Marks and Spencer has announced a nationwide ban on a popular summer item in stores across the UK.

The retailer has confirmed disposable barbecues will no longer be on sale in M&S stores in a “precautionary step” amid a string of heatwaves in England and Wales.

A tweet from the official M&S account said: "We'd already stopped selling disposable barbecues near national parks and in London but given the unusually hot and dry conditions, we've taken the precautionary step of removing them from sale across the UK."

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BBQ warning ahead of UK heatwave

The move comes as firefighters warn there is an increased risk of fires due to the heatwave.

In the last five years, London’s firefighters have attended almost 600 fires involving barbecues - 45 of which were on private balconies.

The Brigade’s assistant commissioner for fire safety, Charlie Pugsley, said: “We want people to enjoy the glorious weather and do so safely.

“Barbecuing on dry grass is reckless and can easily cause a really serious fire – damaging the immediate area and risking nearby properties.

“We’re also urging people to think twice about having barbecues on balconies.

“It’s easier than you might think for a balcony fire to spread to others, which could not only leave you homeless but displace hundreds of your neighbours too.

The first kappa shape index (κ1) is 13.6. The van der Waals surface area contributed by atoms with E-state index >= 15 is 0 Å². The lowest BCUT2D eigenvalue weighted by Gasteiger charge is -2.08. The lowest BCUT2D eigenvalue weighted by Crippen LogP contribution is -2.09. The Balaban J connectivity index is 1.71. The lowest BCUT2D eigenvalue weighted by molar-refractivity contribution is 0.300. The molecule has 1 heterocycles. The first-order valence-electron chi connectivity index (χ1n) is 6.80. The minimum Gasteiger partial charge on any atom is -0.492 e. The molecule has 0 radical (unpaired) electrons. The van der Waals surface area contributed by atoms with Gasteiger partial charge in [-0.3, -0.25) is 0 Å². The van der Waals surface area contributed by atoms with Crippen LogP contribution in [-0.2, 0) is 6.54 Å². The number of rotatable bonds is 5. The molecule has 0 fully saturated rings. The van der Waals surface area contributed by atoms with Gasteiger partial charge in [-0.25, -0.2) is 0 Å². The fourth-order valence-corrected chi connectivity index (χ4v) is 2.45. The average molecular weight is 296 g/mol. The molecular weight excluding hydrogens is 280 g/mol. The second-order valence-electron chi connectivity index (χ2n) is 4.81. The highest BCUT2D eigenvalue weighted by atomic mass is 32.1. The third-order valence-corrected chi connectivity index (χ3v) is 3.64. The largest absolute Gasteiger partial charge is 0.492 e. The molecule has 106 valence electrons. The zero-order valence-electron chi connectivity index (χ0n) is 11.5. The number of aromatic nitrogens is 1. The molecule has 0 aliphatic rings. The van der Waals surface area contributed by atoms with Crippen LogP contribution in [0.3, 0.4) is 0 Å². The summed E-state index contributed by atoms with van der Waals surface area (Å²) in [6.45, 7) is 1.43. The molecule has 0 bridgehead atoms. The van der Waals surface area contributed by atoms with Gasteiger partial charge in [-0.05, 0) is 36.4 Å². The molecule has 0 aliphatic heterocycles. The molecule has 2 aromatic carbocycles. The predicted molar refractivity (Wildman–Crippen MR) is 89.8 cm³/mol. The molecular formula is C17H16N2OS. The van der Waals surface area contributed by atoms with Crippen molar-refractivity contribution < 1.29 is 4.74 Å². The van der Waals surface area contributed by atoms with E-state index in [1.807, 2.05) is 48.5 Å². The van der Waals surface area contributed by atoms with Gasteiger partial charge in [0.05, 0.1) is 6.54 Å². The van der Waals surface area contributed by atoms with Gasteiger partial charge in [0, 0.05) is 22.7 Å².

“We’re not trying to take the fun out of the heatwave, but for the sake of our city – and of our firefighters who have to work in sweltering temperatures to tackle these blazes – we’d really like people to take our advice on board.

“We’re asking the public to remain vigilant and call 999 as soon as they see any signs of smouldering grass.”

The London Fire Brigade appeared to praise the move from M&S, tweeting: "We want to work with retailers to stop the sale of disposable barbecues and reduce the risk of dangerous grass fires.”

Temperatures are set to rise to the mid-30s in parts of southern England as high pressure brings more hot, dry weather, following months of low rainfall which have left the country facing the spectre of drought.

The conditions have left the countryside, as well as urban parks and gardens, extremely dry, raising the risk of more devastating wildfires, with rivers, groundwater and reservoirs at low levels.